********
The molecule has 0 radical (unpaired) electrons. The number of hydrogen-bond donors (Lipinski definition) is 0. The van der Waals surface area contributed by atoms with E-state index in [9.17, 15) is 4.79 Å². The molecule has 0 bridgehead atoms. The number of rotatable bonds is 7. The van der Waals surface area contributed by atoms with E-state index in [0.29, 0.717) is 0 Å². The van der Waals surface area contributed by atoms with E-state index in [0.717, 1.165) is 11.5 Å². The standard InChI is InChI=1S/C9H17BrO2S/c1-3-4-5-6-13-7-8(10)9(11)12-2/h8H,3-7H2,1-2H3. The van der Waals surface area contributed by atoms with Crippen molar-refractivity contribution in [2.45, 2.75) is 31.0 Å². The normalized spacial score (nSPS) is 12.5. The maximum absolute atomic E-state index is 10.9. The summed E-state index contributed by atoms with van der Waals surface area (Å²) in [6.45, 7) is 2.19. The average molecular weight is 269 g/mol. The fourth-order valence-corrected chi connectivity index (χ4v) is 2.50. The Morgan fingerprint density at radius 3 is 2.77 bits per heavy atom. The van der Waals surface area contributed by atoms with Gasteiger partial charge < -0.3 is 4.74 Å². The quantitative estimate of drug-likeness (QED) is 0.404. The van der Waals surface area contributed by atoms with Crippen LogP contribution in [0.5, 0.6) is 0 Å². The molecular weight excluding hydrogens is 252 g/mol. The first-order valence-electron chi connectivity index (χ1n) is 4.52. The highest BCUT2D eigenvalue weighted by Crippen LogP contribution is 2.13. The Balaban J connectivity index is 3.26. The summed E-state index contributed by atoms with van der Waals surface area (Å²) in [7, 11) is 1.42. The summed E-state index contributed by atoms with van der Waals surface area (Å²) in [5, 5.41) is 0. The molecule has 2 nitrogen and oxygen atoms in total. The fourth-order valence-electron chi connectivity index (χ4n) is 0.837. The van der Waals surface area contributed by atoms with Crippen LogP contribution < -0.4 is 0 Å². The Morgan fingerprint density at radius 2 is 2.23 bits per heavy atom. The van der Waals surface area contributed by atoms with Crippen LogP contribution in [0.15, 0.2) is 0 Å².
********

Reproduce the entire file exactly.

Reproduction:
The molecule has 0 radical (unpaired) electrons. The number of hydrogen-bond donors (Lipinski definition) is 0. The van der Waals surface area contributed by atoms with E-state index in [9.17, 15) is 4.79 Å². The molecule has 0 bridgehead atoms. The number of rotatable bonds is 7. The van der Waals surface area contributed by atoms with E-state index in [0.29, 0.717) is 0 Å². The van der Waals surface area contributed by atoms with E-state index in [0.717, 1.165) is 11.5 Å². The standard InChI is InChI=1S/C9H17BrO2S/c1-3-4-5-6-13-7-8(10)9(11)12-2/h8H,3-7H2,1-2H3. The van der Waals surface area contributed by atoms with Crippen molar-refractivity contribution in [2.45, 2.75) is 31.0 Å². The normalized spacial score (nSPS) is 12.5. The maximum absolute atomic E-state index is 10.9. The summed E-state index contributed by atoms with van der Waals surface area (Å²) in [6.45, 7) is 2.19. The average molecular weight is 269 g/mol. The fourth-order valence-corrected chi connectivity index (χ4v) is 2.50. The Morgan fingerprint density at radius 3 is 2.77 bits per heavy atom. The van der Waals surface area contributed by atoms with Gasteiger partial charge < -0.3 is 4.74 Å². The quantitative estimate of drug-likeness (QED) is 0.404. The van der Waals surface area contributed by atoms with Crippen LogP contribution in [0.5, 0.6) is 0 Å². The molecular weight excluding hydrogens is 252 g/mol. The first-order valence-electron chi connectivity index (χ1n) is 4.52. The highest BCUT2D eigenvalue weighted by Crippen LogP contribution is 2.13. The Balaban J connectivity index is 3.26. The summed E-state index contributed by atoms with van der Waals surface area (Å²) in [7, 11) is 1.42. The summed E-state index contributed by atoms with van der Waals surface area (Å²) in [5, 5.41) is 0. The molecule has 2 nitrogen and oxygen atoms in total. The fourth-order valence-electron chi connectivity index (χ4n) is 0.837. The van der Waals surface area contributed by atoms with Crippen LogP contribution < -0.4 is 0 Å². The Morgan fingerprint density at radius 2 is 2.23 bits per heavy atom. The van der Waals surface area contributed by atoms with Crippen LogP contribution in [0.15, 0.2) is 0 Å².